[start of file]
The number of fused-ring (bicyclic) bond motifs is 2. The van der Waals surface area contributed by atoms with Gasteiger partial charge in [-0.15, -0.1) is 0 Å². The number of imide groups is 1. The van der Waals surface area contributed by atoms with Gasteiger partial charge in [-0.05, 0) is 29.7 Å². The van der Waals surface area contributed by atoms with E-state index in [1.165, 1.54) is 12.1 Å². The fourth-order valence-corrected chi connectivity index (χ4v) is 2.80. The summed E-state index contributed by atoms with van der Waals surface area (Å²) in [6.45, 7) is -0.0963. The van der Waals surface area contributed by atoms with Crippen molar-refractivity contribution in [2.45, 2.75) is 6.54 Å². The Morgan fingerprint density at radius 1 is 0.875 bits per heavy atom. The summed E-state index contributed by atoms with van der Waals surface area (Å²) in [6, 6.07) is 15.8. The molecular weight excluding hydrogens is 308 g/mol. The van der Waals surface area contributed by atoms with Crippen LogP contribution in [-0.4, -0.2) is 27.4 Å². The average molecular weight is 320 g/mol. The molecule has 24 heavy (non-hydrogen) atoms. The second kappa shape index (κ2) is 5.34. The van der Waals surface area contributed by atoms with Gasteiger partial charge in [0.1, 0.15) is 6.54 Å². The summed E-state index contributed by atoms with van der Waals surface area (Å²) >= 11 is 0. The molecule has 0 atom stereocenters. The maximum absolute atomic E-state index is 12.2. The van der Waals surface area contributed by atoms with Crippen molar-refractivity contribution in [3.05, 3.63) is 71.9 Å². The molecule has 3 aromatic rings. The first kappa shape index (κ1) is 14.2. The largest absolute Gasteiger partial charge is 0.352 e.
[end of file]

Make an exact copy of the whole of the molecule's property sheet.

The number of fused-ring (bicyclic) bond motifs is 2. The van der Waals surface area contributed by atoms with Gasteiger partial charge in [-0.15, -0.1) is 0 Å². The number of imide groups is 1. The van der Waals surface area contributed by atoms with Gasteiger partial charge in [-0.05, 0) is 29.7 Å². The van der Waals surface area contributed by atoms with E-state index in [1.165, 1.54) is 12.1 Å². The fourth-order valence-corrected chi connectivity index (χ4v) is 2.80. The summed E-state index contributed by atoms with van der Waals surface area (Å²) in [6.45, 7) is -0.0963. The van der Waals surface area contributed by atoms with Crippen molar-refractivity contribution in [2.45, 2.75) is 6.54 Å². The Morgan fingerprint density at radius 1 is 0.875 bits per heavy atom. The summed E-state index contributed by atoms with van der Waals surface area (Å²) in [6, 6.07) is 15.8. The molecular weight excluding hydrogens is 308 g/mol. The van der Waals surface area contributed by atoms with Crippen LogP contribution in [-0.4, -0.2) is 27.4 Å². The average molecular weight is 320 g/mol. The molecule has 24 heavy (non-hydrogen) atoms. The second kappa shape index (κ2) is 5.34. The van der Waals surface area contributed by atoms with Gasteiger partial charge in [0.1, 0.15) is 6.54 Å². The summed E-state index contributed by atoms with van der Waals surface area (Å²) >= 11 is 0. The molecule has 0 atom stereocenters. The maximum absolute atomic E-state index is 12.2. The van der Waals surface area contributed by atoms with Crippen molar-refractivity contribution in [3.05, 3.63) is 71.9 Å². The molecule has 3 aromatic rings. The first kappa shape index (κ1) is 14.2. The largest absolute Gasteiger partial charge is 0.352 e.